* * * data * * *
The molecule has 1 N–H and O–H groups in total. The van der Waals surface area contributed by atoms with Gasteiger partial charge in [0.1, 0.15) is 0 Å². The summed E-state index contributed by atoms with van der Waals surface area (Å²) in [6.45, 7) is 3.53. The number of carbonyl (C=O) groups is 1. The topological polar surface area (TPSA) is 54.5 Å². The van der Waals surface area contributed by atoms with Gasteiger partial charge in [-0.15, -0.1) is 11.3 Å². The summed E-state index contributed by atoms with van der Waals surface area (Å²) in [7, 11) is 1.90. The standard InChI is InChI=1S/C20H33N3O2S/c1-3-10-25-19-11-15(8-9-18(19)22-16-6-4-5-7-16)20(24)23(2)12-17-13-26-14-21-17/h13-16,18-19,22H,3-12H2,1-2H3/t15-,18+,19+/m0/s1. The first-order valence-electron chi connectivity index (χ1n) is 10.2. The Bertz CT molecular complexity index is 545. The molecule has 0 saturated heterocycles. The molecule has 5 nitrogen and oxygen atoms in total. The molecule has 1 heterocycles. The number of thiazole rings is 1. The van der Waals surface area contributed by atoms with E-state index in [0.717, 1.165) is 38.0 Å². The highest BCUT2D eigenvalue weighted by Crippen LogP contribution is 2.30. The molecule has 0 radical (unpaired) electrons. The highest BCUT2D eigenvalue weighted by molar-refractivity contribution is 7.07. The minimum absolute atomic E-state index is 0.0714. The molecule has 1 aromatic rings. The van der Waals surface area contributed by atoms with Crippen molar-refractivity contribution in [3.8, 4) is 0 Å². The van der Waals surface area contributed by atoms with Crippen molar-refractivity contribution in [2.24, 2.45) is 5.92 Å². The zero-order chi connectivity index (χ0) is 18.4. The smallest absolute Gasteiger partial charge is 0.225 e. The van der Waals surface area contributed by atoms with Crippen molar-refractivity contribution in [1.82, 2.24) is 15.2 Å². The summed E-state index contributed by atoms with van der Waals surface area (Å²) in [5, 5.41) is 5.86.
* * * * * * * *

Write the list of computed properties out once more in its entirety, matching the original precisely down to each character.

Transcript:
The molecule has 1 N–H and O–H groups in total. The van der Waals surface area contributed by atoms with Gasteiger partial charge in [0.1, 0.15) is 0 Å². The summed E-state index contributed by atoms with van der Waals surface area (Å²) in [6.45, 7) is 3.53. The number of carbonyl (C=O) groups is 1. The topological polar surface area (TPSA) is 54.5 Å². The van der Waals surface area contributed by atoms with Gasteiger partial charge in [-0.15, -0.1) is 11.3 Å². The summed E-state index contributed by atoms with van der Waals surface area (Å²) in [7, 11) is 1.90. The standard InChI is InChI=1S/C20H33N3O2S/c1-3-10-25-19-11-15(8-9-18(19)22-16-6-4-5-7-16)20(24)23(2)12-17-13-26-14-21-17/h13-16,18-19,22H,3-12H2,1-2H3/t15-,18+,19+/m0/s1. The first-order valence-electron chi connectivity index (χ1n) is 10.2. The Bertz CT molecular complexity index is 545. The molecule has 0 saturated heterocycles. The molecule has 5 nitrogen and oxygen atoms in total. The molecule has 1 heterocycles. The number of thiazole rings is 1. The van der Waals surface area contributed by atoms with E-state index in [0.717, 1.165) is 38.0 Å². The highest BCUT2D eigenvalue weighted by Crippen LogP contribution is 2.30. The molecule has 0 radical (unpaired) electrons. The highest BCUT2D eigenvalue weighted by molar-refractivity contribution is 7.07. The minimum absolute atomic E-state index is 0.0714. The molecule has 1 aromatic rings. The van der Waals surface area contributed by atoms with Crippen molar-refractivity contribution in [3.8, 4) is 0 Å². The van der Waals surface area contributed by atoms with Crippen molar-refractivity contribution in [2.24, 2.45) is 5.92 Å². The zero-order chi connectivity index (χ0) is 18.4. The smallest absolute Gasteiger partial charge is 0.225 e. The van der Waals surface area contributed by atoms with Crippen molar-refractivity contribution in [1.82, 2.24) is 15.2 Å². The summed E-state index contributed by atoms with van der Waals surface area (Å²) in [5, 5.41) is 5.86.